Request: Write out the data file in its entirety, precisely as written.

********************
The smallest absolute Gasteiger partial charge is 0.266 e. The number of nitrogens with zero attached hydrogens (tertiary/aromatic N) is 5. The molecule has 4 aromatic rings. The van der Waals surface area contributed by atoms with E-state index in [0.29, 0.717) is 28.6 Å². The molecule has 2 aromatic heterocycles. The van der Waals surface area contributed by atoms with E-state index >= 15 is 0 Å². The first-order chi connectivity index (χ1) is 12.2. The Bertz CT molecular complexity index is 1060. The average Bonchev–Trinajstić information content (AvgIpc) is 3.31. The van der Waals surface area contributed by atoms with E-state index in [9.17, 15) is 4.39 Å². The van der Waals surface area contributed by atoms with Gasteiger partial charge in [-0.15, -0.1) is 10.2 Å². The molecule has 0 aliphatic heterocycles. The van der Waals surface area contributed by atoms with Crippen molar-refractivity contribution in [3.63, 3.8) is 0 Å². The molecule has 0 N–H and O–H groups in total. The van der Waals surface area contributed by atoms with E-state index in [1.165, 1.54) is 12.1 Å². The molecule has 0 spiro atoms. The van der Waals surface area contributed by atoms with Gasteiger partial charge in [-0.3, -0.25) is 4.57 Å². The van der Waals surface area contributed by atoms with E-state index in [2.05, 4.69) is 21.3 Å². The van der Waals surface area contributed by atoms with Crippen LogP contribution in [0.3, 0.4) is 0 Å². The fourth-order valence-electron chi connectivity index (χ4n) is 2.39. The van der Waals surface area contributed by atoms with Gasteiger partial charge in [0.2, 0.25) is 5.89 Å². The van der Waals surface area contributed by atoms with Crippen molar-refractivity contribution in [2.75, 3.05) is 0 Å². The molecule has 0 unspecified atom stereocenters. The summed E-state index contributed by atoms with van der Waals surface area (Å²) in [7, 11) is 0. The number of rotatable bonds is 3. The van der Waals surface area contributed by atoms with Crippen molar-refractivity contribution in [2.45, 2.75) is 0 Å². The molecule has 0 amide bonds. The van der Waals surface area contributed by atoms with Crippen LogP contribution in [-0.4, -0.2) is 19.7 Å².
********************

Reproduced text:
The smallest absolute Gasteiger partial charge is 0.266 e. The number of nitrogens with zero attached hydrogens (tertiary/aromatic N) is 5. The molecule has 4 aromatic rings. The van der Waals surface area contributed by atoms with E-state index in [0.29, 0.717) is 28.6 Å². The molecule has 2 aromatic heterocycles. The van der Waals surface area contributed by atoms with E-state index >= 15 is 0 Å². The first-order chi connectivity index (χ1) is 12.2. The Bertz CT molecular complexity index is 1060. The average Bonchev–Trinajstić information content (AvgIpc) is 3.31. The van der Waals surface area contributed by atoms with E-state index in [9.17, 15) is 4.39 Å². The van der Waals surface area contributed by atoms with Gasteiger partial charge in [-0.15, -0.1) is 10.2 Å². The molecule has 0 aliphatic heterocycles. The van der Waals surface area contributed by atoms with Crippen molar-refractivity contribution in [3.63, 3.8) is 0 Å². The molecule has 0 N–H and O–H groups in total. The van der Waals surface area contributed by atoms with E-state index in [1.165, 1.54) is 12.1 Å². The molecule has 0 spiro atoms. The van der Waals surface area contributed by atoms with Gasteiger partial charge in [-0.3, -0.25) is 4.57 Å². The van der Waals surface area contributed by atoms with E-state index in [2.05, 4.69) is 21.3 Å². The van der Waals surface area contributed by atoms with Crippen LogP contribution in [0.3, 0.4) is 0 Å². The fourth-order valence-electron chi connectivity index (χ4n) is 2.39. The van der Waals surface area contributed by atoms with Gasteiger partial charge in [0.2, 0.25) is 5.89 Å². The van der Waals surface area contributed by atoms with Crippen molar-refractivity contribution in [2.75, 3.05) is 0 Å². The molecule has 0 unspecified atom stereocenters. The summed E-state index contributed by atoms with van der Waals surface area (Å²) in [7, 11) is 0. The number of rotatable bonds is 3. The van der Waals surface area contributed by atoms with Crippen molar-refractivity contribution in [2.45, 2.75) is 0 Å². The molecule has 0 amide bonds. The van der Waals surface area contributed by atoms with Crippen LogP contribution in [-0.4, -0.2) is 19.7 Å².